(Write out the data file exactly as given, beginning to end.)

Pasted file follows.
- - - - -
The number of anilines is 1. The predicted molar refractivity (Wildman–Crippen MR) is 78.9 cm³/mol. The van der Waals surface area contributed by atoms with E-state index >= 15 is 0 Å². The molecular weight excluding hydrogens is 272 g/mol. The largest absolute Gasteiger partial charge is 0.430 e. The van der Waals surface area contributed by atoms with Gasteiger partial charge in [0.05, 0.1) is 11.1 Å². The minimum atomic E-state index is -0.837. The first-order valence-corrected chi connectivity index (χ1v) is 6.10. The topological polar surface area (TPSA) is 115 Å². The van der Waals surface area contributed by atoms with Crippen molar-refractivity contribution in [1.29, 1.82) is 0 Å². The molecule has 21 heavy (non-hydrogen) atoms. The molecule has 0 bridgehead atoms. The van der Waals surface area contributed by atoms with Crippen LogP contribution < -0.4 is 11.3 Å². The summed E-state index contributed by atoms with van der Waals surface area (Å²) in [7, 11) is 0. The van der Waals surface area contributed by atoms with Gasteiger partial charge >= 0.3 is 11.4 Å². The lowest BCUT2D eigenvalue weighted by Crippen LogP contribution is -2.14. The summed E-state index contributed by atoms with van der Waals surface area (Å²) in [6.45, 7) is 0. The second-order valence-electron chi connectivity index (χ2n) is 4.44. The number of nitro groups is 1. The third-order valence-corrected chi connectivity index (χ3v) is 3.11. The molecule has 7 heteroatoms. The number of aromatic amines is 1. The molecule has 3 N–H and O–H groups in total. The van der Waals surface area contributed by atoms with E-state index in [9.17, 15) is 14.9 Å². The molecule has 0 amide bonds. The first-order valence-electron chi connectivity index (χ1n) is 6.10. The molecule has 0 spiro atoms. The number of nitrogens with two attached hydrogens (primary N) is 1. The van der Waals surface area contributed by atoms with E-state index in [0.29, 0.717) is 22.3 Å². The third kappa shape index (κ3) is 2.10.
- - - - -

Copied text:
The number of anilines is 1. The predicted molar refractivity (Wildman–Crippen MR) is 78.9 cm³/mol. The van der Waals surface area contributed by atoms with E-state index >= 15 is 0 Å². The molecular weight excluding hydrogens is 272 g/mol. The largest absolute Gasteiger partial charge is 0.430 e. The van der Waals surface area contributed by atoms with Gasteiger partial charge in [0.05, 0.1) is 11.1 Å². The minimum atomic E-state index is -0.837. The first-order valence-corrected chi connectivity index (χ1v) is 6.10. The topological polar surface area (TPSA) is 115 Å². The van der Waals surface area contributed by atoms with Crippen molar-refractivity contribution in [1.29, 1.82) is 0 Å². The molecule has 21 heavy (non-hydrogen) atoms. The molecule has 0 bridgehead atoms. The van der Waals surface area contributed by atoms with Crippen LogP contribution < -0.4 is 11.3 Å². The summed E-state index contributed by atoms with van der Waals surface area (Å²) in [7, 11) is 0. The van der Waals surface area contributed by atoms with Gasteiger partial charge >= 0.3 is 11.4 Å². The lowest BCUT2D eigenvalue weighted by Crippen LogP contribution is -2.14. The summed E-state index contributed by atoms with van der Waals surface area (Å²) in [6.45, 7) is 0. The second-order valence-electron chi connectivity index (χ2n) is 4.44. The number of nitro groups is 1. The third-order valence-corrected chi connectivity index (χ3v) is 3.11. The molecule has 7 heteroatoms. The number of aromatic amines is 1. The molecule has 3 N–H and O–H groups in total. The van der Waals surface area contributed by atoms with E-state index in [9.17, 15) is 14.9 Å². The molecule has 0 amide bonds. The first-order valence-electron chi connectivity index (χ1n) is 6.10. The molecule has 0 spiro atoms. The number of nitrogens with two attached hydrogens (primary N) is 1. The van der Waals surface area contributed by atoms with E-state index in [0.29, 0.717) is 22.3 Å². The third kappa shape index (κ3) is 2.10.